PORTLAND, Ore. — On a weekday morning in Southeast Portland, high school sophomore Gabriela Flores sits at a desk, picks up a pencil and concentrates on the work before her.
Her task is not to find the value of “x” in a trigonometry equation, nail a history quiz or craft an elegant sentence for an English essay. It’s to measure, mark and cut fabric for her job at Looptworks, a company that repurposes and “upcycles” materials into handbags, pillows, luggage and other products.
Flores trades a classroom for this hip studio space approximately five days a month as part of De La Salle North Catholic High School’s corporate work-study program. The money teens earn in their entry-level jobs goes directly to De La Salle and covers approximately 50% of their education costs.
It’s a model that benefits the corporate partners, school families — most teens come from low-income households of color — and, most importantly, the students.
“That combination of developing business acumen and experiencing academic rigor prepares them in a way that’s profoundly unique,” Tim Joy, De La Salle principal, told the Catholic Sentinel, Portland’s archdiocesan newspaper.
“They gain a sense of pride in their abilities and a level of endurance that I’m amazed by,” added Aiyana Ashley, director of the corporate work-study program. Students don’t always come from stable family structures, “but they leave behind what’s going on in their personal life and become a valuable part of their employer’s team.”
Opened in 2001, De La Salle is a founding member of the Cristo Rey Network, the only association of high schools in the country that integrate college preparatory academics with four years of professional work experience. The first Cristo Rey school began in Chicago in 1996; there are now 37 such schools nationwide; all serve low-income populations.
Looptworks is among 90 work-study employers in the Portland region. The corporate partners range from larger organizations — Columbia Sportswear and the Salvation Army — to local entities, including the Portland Art Museum and Friends of Trees.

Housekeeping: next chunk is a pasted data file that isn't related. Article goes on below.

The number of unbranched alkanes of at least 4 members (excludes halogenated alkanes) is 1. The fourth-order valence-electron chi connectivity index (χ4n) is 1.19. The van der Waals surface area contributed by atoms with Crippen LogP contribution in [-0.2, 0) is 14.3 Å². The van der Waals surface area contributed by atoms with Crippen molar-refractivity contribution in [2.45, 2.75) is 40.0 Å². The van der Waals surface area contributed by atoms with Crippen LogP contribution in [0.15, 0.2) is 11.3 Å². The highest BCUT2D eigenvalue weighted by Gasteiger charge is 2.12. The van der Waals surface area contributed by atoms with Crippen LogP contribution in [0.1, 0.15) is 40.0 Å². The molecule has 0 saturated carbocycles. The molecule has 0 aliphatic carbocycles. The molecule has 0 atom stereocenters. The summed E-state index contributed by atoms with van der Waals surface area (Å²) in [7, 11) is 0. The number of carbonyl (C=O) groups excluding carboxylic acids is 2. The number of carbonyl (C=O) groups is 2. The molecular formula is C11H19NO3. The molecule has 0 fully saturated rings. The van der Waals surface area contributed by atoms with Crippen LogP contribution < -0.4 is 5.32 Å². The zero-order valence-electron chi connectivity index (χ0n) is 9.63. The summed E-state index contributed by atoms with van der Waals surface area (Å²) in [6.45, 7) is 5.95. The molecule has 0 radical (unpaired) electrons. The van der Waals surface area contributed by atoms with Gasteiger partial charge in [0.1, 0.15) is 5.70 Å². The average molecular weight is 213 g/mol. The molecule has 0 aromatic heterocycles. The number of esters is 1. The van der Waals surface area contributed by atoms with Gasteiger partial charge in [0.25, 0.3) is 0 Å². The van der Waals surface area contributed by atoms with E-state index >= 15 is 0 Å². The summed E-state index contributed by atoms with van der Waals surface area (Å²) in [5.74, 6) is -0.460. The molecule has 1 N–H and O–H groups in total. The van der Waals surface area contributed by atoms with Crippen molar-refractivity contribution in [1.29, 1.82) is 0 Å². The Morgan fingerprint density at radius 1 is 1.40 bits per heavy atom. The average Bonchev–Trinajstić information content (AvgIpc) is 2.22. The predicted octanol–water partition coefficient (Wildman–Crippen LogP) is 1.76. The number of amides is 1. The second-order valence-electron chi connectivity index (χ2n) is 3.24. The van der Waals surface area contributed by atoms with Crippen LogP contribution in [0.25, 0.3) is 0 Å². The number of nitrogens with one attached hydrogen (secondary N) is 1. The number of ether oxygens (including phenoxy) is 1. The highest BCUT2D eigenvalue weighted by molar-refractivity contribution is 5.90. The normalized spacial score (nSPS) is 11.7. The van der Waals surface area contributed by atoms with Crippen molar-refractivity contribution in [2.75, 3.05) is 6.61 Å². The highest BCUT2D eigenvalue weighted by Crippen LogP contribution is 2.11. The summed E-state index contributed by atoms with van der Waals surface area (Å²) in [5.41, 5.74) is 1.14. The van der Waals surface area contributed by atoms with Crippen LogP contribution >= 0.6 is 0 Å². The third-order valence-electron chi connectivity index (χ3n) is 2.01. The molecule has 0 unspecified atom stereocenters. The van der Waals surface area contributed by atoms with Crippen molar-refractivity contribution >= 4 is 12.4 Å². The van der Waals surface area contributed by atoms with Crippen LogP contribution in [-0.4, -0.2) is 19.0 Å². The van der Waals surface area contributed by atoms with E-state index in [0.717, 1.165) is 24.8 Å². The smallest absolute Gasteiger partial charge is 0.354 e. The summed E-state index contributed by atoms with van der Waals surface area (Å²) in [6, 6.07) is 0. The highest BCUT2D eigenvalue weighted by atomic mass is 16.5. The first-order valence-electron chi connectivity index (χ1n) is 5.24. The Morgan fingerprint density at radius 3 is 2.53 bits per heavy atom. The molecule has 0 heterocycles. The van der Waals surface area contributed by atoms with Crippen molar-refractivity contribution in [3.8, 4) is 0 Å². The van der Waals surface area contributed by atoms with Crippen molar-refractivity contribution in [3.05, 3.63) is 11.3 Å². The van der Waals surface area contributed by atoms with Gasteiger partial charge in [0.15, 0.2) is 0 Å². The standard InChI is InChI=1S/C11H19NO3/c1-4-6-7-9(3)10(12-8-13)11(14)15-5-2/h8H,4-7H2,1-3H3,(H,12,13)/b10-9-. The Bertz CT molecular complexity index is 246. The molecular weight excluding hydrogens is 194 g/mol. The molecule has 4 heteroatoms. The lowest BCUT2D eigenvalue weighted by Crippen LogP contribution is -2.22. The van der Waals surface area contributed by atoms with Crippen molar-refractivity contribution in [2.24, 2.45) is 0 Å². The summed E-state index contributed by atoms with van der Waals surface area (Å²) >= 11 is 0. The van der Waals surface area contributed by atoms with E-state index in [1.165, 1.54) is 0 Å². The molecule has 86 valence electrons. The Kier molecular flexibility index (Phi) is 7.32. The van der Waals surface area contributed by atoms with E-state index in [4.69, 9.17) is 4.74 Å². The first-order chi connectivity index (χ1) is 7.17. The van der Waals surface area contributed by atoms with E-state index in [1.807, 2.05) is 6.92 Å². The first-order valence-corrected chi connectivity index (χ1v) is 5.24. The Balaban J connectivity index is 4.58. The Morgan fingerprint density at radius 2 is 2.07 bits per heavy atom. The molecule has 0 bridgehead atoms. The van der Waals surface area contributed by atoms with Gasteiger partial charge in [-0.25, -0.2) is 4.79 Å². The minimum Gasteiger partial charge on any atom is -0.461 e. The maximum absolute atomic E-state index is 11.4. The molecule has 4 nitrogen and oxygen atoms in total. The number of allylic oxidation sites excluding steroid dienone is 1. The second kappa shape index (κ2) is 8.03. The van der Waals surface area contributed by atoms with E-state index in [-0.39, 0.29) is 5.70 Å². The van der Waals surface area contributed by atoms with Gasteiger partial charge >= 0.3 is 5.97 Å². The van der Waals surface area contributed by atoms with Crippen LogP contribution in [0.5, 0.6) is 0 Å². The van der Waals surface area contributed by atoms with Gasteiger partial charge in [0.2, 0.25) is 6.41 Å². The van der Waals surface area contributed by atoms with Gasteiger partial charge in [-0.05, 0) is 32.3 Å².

Hiring young employees through the program can be cost-effective for businesses and stabilize high-turnover positions. But those aren’t the biggest appeals for Scott Hamlin, founder and CEO of Looptworks, and other partners. They believe students add diversity to a workplace and offer unique perspectives.
Hamlin said the high schoolers are future consumers who share what they are thinking about and “what they think is cool and relevant.”
Businesspeople tell Joy how fun it is to have young people working alongside them. “They also talk about their own learning about equity,” said the principal.
Ashley noted that companies must be willing to mentor students — teens who likely have never been in a workplace before.
“It will take coaching and guidance, but once they are trained and acclimated there’s almost nothing they can’t do,” she said. “Students then bring out that sense the companies have of giving back.”
“It’s very rewarding to see students’ growth,” said Hamlin.
He said there have been only minor challenges. Sometimes a teen’s interests don’t correspond with the company’s focus. “We’ve had kids who are really engaged and some who aren’t,” he said.
It takes a herculean effort to match the more than 270 students with the companies’ needs, admitted Ashley.
“We try our best, but the goal is to teach the life lesson that wherever you are, you need to do your best,” she said. “If you don’t get what you think is a perfect job, you don’t know what you’ll uncover when you get there.”
De La Salle is aligned with the charisms of St. John Baptist de La Salle, a French priest whose 17th-century educational reforms offered “stout theology wedded to practical training,” Joy said. “Our embracing of Catholic social teaching, honoring the inherent dignity of people, then coupling that with the professional work that’s being done by students at these corporations, I think it fits perfectly” with the saint’s vision.
Students work one day a week Tuesday through Friday, plus one Monday rotation. Instruction time is made up fully in a number of ways, including a lengthened school day.
Joy believes the skills students learn contribute to the fact that 95% of students are accepted into colleges and nearly 90% of De La Salle alumni return for their second year of college. The national average is around 70%.
“They’ve needed to be independent, needed to be an advocate and to figure out how to ask for help among strangers,” said Joy. “That’s not an easy thing.”
Flores beams as she rattles off her professional development thus far. She’s designed a T-shirt and is mastering Adobe Illustrator. “I’ve learned a lot about how to cut and trace and how small businesses work and about the upcycle stuff,” she said before smoothing out a wrinkled piece of cloth.
There’s a growth that students such as Flores gain “through their classes and by learning about themselves in work environments,” Joy said. “It’s something that eludes description, but you can see it — a shine that’s pretty special.”